An Interview With Humanism at Work Speaker Monica Miller


_MG_5209 (1) (4)In anticipation of this year's Humanism at Work conference, to be held in Boston on July 25, we are interviewing some of the people who will be speaking there. The first is Monica Miller, Assistant Professor of Religion & Africana Studies and Director of Women, Gender, and Sexuality Studies at Lehigh University.

1. Do you think there is a connection between religious belief and racial inequality in America?

Absolutely, belief (in god, one’s own potential, government, guns, etc.) provides the means for different people to think themselves better or worse than other people. And such beliefs impact social life options in interpersonal ways and over time in what we call systemic ways, deeply interwoven with law, policy, and other social mores, including those we understand as “religious.”

2. What role do you think social justice, and especially the fight for racial equality, should play in secularism/humanism?

Well, it depends on how a person understands those terms. If secularism/humanism is principally concerned with rejecting belief in a higher power, then it has the potential to become just as problematic as the “religious” perspectives. But if secularism is understood to be a rejection of ideologies and beliefs that short circuit life options, and if humanism is defined as a privileging of humanity, then the fight for racial equality is a vital component of such an orientation towards life. So from my perspective, the only secularisms/humanisms worth their salt will not simply be marginally concerned with the marginal, but will situate racial equality as absolutely central to their values, mission, etc.

3. What do you think secular/humanist organizations can do to foster more diversity, both within our communities and in the broader society?

Accept uncertainty and stop worrying so much about “god.” God remains just as powerful in its ability to shape the social life of humanists and atheists if those lives simply revolve around fighting against a boogie man that isn’t going away anytime soon. If these organizations are humanist, then privilege human life. Doing a good job at this will necessarily bring about a degree of uncertainty—so let’s embrace it. I’ve written about what I call “outlaw humanism,” brands of humanism that don’t necessarily look like what we imagine about humanism, but that are concerned to critically examine the world and fight for the worth of all of us. Making space for non-traditional forms of humanism in our midst is important, and so is the uncertainty thing, because if we do it well, then we won’t be making space within “our” movement, or making “our” movements and organizations better. Rather, getting better on the diversity front means realizing that these movements aren’t “ours” to begin with. To the extent they are humanist, then they belong to those who put human lives first. Coming to terms with letting go of our need to control the identities of our organizations, a hard task, nevertheless is central to making these organizations more diverse.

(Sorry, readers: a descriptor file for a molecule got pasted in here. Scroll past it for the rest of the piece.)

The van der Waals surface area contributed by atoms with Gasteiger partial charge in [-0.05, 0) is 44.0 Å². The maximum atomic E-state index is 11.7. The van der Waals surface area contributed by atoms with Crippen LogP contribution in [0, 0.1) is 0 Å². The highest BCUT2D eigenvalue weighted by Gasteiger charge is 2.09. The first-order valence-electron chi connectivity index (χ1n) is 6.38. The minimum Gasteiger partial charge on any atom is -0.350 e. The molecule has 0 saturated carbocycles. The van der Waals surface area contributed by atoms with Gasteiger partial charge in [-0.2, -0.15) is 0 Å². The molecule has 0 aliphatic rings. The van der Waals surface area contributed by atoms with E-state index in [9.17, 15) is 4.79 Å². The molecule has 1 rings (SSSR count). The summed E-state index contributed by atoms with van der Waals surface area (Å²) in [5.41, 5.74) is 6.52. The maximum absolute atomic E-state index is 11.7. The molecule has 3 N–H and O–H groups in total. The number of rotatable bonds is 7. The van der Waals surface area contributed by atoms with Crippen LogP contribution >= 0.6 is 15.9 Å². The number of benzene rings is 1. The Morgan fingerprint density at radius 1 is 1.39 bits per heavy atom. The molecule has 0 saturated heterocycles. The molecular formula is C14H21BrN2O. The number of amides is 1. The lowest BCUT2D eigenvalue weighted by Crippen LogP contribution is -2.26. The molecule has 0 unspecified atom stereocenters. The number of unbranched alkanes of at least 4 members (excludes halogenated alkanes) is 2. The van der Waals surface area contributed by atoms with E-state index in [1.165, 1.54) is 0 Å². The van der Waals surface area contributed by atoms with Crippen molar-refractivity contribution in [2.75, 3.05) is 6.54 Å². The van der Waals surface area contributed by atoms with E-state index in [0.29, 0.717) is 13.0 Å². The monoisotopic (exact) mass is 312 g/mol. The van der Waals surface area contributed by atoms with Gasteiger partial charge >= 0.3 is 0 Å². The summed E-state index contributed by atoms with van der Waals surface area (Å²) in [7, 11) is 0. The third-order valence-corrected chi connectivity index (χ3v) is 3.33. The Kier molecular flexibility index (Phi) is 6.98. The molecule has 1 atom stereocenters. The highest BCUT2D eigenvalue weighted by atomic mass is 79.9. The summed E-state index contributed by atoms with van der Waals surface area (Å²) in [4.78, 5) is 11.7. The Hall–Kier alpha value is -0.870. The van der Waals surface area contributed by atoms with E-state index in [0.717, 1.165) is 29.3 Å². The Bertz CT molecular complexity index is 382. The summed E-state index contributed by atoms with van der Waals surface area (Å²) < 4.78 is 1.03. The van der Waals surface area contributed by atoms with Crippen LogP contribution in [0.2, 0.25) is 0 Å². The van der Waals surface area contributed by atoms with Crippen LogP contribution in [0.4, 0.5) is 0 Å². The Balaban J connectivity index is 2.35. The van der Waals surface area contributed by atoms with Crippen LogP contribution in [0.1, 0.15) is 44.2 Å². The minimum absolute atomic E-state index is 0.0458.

4. What are the most important public policy changes we need to make to bring about more racial diversity and equality?

This question is too big to fully answer, but here is a start: (1) End the war on drugs, as it has disproportionately impacted black and brown folks. (2) Give (former) felons back their right to vote. (3) Fight to end the impact of lobbies on Washington. (4) Impose term limits on all Senators and Congress people. (5) etc. etc. If you’re following, my point is that greater attention to democratic values can go a long way in promoting diversity and equality. America isn’t exclusively “white” anymore, and really, it never has been. So if we fight to ensure equal representation for all citizens, then we’ll be (partially) on our way to a society guided by greater equity.

5. What are some of the specific lessons you think we need to learn from what happened in Baltimore and Ferguson?

We need a near total overhaul of the criminal justice system. In certain of these cases, as in the murder of Michael Brown, Darren Wilson (on paper) did not do anything wrong. But his actions were egregious. Many of us admit this, but feel like we can’t do anything about it. Why? Because what needs to happen is so big. Historically, and in many ways today, to be black in America was to not be held suspect, but to literally be the definition of a criminal. Today’s legal system has merely been built up on top of this original arrangement. So the most specific lesson learned may well be the hardest to enact. We really need to begin again from scratch, and decide what sort of criminal justice system we want: one based on a racist arrangement, or one based on … I don’t know the answer, only that we should keep asking questions until we’ve found one.

For more information on the Humanism at Work conference, including speaker biographies, how to register, and hotel details, go to our blog.